Saturday, May 29, 2010

Joline and her Full Moon Foal

The full moon was just setting yesterday, having done its job helping to prompt the arrival of Joline’s much, long awaited foal. It arrived between 5 am and 5:30 when the sun was beginning to rise over the pond and there was much goose honking and a heavy mist hung in the air and softened the beams of sun peeking over the pond. Upon an initial quick exam of the navel stump showed the stump was in good shape and there was no equipment showing further back, indicated it was a filly. Mom was doing well but a bit uncomfortable, if one can imagine that, so was given a bit of pain meds to help. The filly scrambled, and then rose and stood on wobbly legs fairly quickly and once up, stayed, wobbling like a drunk around the stall until it found the source it was seeking, her mom’s reservoir of milk, the elixir of life.

News quickly spread about this filly’s arrival and the excitement grew as Face book spread the word and the video of her first steps in her new world. Joline has had a long list of folks who were already her fans and there were so many happy to see the newest arrival and sent well wishes and congrads on the filly power. The filly was lovely, feminine with her large soft eyes and three white stockings and wide blaze down her aristocratic face,  and she was uphill and elegant.

Then later, as this lovely filly was laying on the ground in the paddock and snoozing a bit I took advantage of the moment to check out how the navel was drying and happened to notice something I had not seen earlier, a mysterious hole right behind the navel, just where there would be one, IF, this filly just happened to be a boy with those parts. I quickly lifted the tail and checked what I should have checked earlier to determine sex, and found conformation of her not being a filly. So what the heck? No boy parts showing and no girl parts either. My mind raced at the possibilities of some freak oddity here at work, or worse, this was a medical situation requiring immediate surgery on a several hour foal. A bit of googling this situation and I called my vet who said not to worry that sometimes boy horses just don’t show their parts until a few days older and if he/she was feeling well and all was normal, not to panic.

This was absolutely epic news to me as I have never come in contact nor heard of any male, of any species, that wasn’t very proud of that particular anatomy and who wasn’t proud to show it to anyone, any time. To find this colt shy of presentation, for whatever the reason, and who was also very pretty so one could rightly say he was a filly to look at, blew my brain. I have been breeding horses for too many decades now to have never heard of this of seen it. So by golly, what a surprise, to say the least. This pretty filly was indeed a colt, and is a colt, will be a colt, forever. All of those great filly “f” names got thrown out the door. Now we need boy “f” names…Frank, Floyd, F’up…the possibilities are open to new doors, so bring them on.

A new day, this foal is twice his age today. Today I turned them out and off they went in the paddock and all the stress of the worry of him getting here, and the sex change, melted as I watched the unfurling of those long legs moving with grace and lightness (in his loafers) as this boy danced around galloping with enormous extravagant leg action, like a water bug skating over the waves, effortless and oblivious to gravity. He is still beautiful and graceful, still has the same enormous, black rimmed eyes, perky sharp ears, and so much chrome that he will always dazzle the crowds. He is not a blithe filly, but he is strong, uphill, well built, curious, and a fast learner. This I learned yesterday with our first halter lesson before heading to the paddock. My shoulder is still in spasms of pain from the bouncing around we did. Today he walked like a seasoned traveler to and from his stall to the larger paddock where he gained some freedom to show his other stuff, besides all those reluctant parts.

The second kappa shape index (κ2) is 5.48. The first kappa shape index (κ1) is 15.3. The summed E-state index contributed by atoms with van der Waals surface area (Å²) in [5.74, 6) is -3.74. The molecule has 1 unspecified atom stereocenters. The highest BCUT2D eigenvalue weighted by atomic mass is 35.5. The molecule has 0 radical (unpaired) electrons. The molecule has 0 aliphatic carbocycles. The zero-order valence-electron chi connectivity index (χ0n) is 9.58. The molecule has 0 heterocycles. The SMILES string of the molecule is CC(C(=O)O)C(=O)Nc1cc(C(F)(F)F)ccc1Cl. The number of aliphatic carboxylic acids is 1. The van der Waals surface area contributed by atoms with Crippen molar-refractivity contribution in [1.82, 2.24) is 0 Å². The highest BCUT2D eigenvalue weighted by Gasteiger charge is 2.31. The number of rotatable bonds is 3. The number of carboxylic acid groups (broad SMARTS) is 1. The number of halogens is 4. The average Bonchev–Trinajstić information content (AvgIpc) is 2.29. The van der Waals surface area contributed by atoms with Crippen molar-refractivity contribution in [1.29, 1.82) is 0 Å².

Joline defends her boy from the curious dogs and other horses with dedication and conviction. She is such an experienced mom, and moves with such care around her sleeping foal knowing exactly where each matchstick thick limb lays with total abandon in peaceful slumber having filled his tiny belly with the rich milk of a mare.

It is a sublime experience to watch a progression of a young animal and no animal is more gratifying than a horse because of the nature of their needing to be mobile so quickly in the wild that they can transform from the staggering drunks of yesterday to the graceful gazelles of just one day old horses, able to keep up with a full size galloping mare if needed, and then later and beyond to becoming performing athletes and partners. This is what I treasure and what keeps me coming back for more.

Foal watch is over for another season. My sleep is coming back to normal, almost. I am glad I really had no druthers whether this particular filly happened to really be all boy. It actually suits me just fine, but I do find it funny given the circumstances. Life is nothing but a surprise and they do keep coming. My vet and I have had a good chuckle over this one and it is funny to look at this colt and think of how differently I looked at him when he was a filly. Now that he is a confirmed, BOY, I just have to come up with the right masculine name, maybe …Franque? Again, I am open to more suggestions.


  1. Wow, what a great story! I'd never heard that either! Margaret, he is just beautiful - I love all that chrome...he sure is one handsome fellow! I look forward to keeping up with him as he grows and matures.

  2. thanks. the story will continue...

  3. WOW! That's pretty incredible. I'd been wondering what name you'd pick for the filly after you got to know her better. Ha!

    How about "Fooled You" for the registered name?

    Can't wait to meet him. Frank? Fonzie? Fosse?